In turn, Igharo offers a fall pick of her own: "I am incredibly excited about Yaa Gyasi’s upcoming novel, Transcendent Kingdom (Knopf, Sept.). Like her debut, this one promises to be powerful, heart-wrenching, and eye-opening as it focuses on a family of Ghanaian immigrants living in Alabama. The novel honestly explores depression, addiction, science, faith, and love."

Carl Engle-Laird, editor at Tor.com, suggests Ring Shout (Oct.; see "Turn the Page," p. 19): "In America, demons wear white hoods, and Maryse Boudreaux, the heroine of P. Djèlí Clark’s historical horror novel, stands between the Klan and their plans for hell on Earth."

Clark says, "This fall, I’m most looking forward to Rebecca Roanhorse’s Black Sun (Gallery, Oct.), the debut novel in the ‘Between Earth and Sky’ trilogy. Fantasy is my first love, and this tale, set in a secondary world inspired by the pre-Columbian Americas and filled with prophecies, magic, politics, and resistance, sounds incredible!"

Tara Parsons, associate publisher, Amistad/HarperVia/HarperCollins Español at the HarperOne Group, recommends The Writer’s Library by Nancy Pearl and Jeff Schwager (HarperOne, Sept.). "I’m thrilled to introduce this delightful, intimate, and insightful guided tour through the libraries and minds of a diverse group of modern literary legends captured with sincerity, humor, and effervescence by Nancy and her wonderful cowriter, playwright Jeff Schwager."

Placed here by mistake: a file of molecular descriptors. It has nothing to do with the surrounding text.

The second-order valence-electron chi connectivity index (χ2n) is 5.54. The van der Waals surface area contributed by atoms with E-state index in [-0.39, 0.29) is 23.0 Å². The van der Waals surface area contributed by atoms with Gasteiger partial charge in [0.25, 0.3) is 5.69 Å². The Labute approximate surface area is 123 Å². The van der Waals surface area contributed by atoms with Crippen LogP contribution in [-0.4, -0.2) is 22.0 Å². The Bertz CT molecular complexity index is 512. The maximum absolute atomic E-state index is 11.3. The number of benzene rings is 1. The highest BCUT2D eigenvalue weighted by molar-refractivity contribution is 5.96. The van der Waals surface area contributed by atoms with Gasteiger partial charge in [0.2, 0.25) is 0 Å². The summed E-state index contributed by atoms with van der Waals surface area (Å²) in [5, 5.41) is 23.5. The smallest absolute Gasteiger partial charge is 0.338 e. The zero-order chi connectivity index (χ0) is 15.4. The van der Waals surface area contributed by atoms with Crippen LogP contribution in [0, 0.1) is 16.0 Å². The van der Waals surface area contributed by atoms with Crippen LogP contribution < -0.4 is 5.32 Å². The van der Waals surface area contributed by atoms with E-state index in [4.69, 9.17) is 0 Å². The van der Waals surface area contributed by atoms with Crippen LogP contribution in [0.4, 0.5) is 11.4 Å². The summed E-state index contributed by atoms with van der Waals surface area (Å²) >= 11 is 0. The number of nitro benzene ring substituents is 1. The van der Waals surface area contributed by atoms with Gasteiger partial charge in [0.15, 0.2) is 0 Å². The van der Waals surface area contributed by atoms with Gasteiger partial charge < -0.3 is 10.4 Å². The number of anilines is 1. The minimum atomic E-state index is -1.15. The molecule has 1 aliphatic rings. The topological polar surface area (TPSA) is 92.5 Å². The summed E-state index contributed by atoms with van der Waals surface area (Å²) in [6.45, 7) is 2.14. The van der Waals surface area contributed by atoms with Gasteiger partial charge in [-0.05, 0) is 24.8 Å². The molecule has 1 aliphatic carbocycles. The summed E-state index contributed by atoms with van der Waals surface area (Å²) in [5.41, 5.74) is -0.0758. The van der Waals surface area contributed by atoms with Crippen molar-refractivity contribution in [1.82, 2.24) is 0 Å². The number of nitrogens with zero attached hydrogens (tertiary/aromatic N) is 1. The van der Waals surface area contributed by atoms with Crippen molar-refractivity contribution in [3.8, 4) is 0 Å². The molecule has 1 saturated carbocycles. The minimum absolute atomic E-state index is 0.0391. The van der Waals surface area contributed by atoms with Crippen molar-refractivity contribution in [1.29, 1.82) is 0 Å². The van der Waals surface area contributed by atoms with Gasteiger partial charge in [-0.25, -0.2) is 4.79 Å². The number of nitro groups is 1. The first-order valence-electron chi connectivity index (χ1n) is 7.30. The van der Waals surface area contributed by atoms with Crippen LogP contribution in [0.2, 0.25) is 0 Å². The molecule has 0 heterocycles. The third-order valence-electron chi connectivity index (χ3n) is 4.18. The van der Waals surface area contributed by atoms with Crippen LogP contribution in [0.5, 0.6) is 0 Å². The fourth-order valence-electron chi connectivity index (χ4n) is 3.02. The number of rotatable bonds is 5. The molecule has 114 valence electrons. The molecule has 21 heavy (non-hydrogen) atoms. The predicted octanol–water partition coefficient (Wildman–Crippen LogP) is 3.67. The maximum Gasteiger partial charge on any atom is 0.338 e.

No stranger to suggesting books, Pearl points to The Cold Millions by Jess Walter (Harper, Oct.). "There are some things you can count on with every Jess Walter novel: It isn’t going to be like any book he’s written before, the prose and the plot won’t let you put the novel down, and you’ll never forget the characters."

Season of the Witch & Other Trends

A year of turmoil provides a shaky platform to guess the future, but the crystal ball of the fall catalogs and the buzz on EarlyWord’s "GalleyChat" reveals that witches continue to cast a spell and "uplit" is in demand.

The witchiest book of the season is Magic Lessons by Alice Hoffman (S. & S., Oct.). Jim Butcher also returns with his beloved wizard in Battle Ground (Ace, Sept.), and Alix E. Harrow has The Once and Future Witches (Redhook, Oct.).

Uplit, or feel-good books with happy endings, soothes the weary soul. Anxious People by Fredrik Backman (Atria, Sept.) and Miss Benson’s Beetle by Rachel Joyce (Dial, Nov.) are likely to be two popular titles in this vein.

While too constant to be called trends, winter holiday titles and art-heavy, coffee-table books are strong this season. Key examples include A Dog’s Perfect Christmas by W. Bruce Cameron (Forge, Oct.), Designing History: The Extraordinary Art & Style of the Obama White House by Michael S. Smith (Rizzoli, Sept.), and Humans by Brandon Stanton (St. Martin’s, Oct.).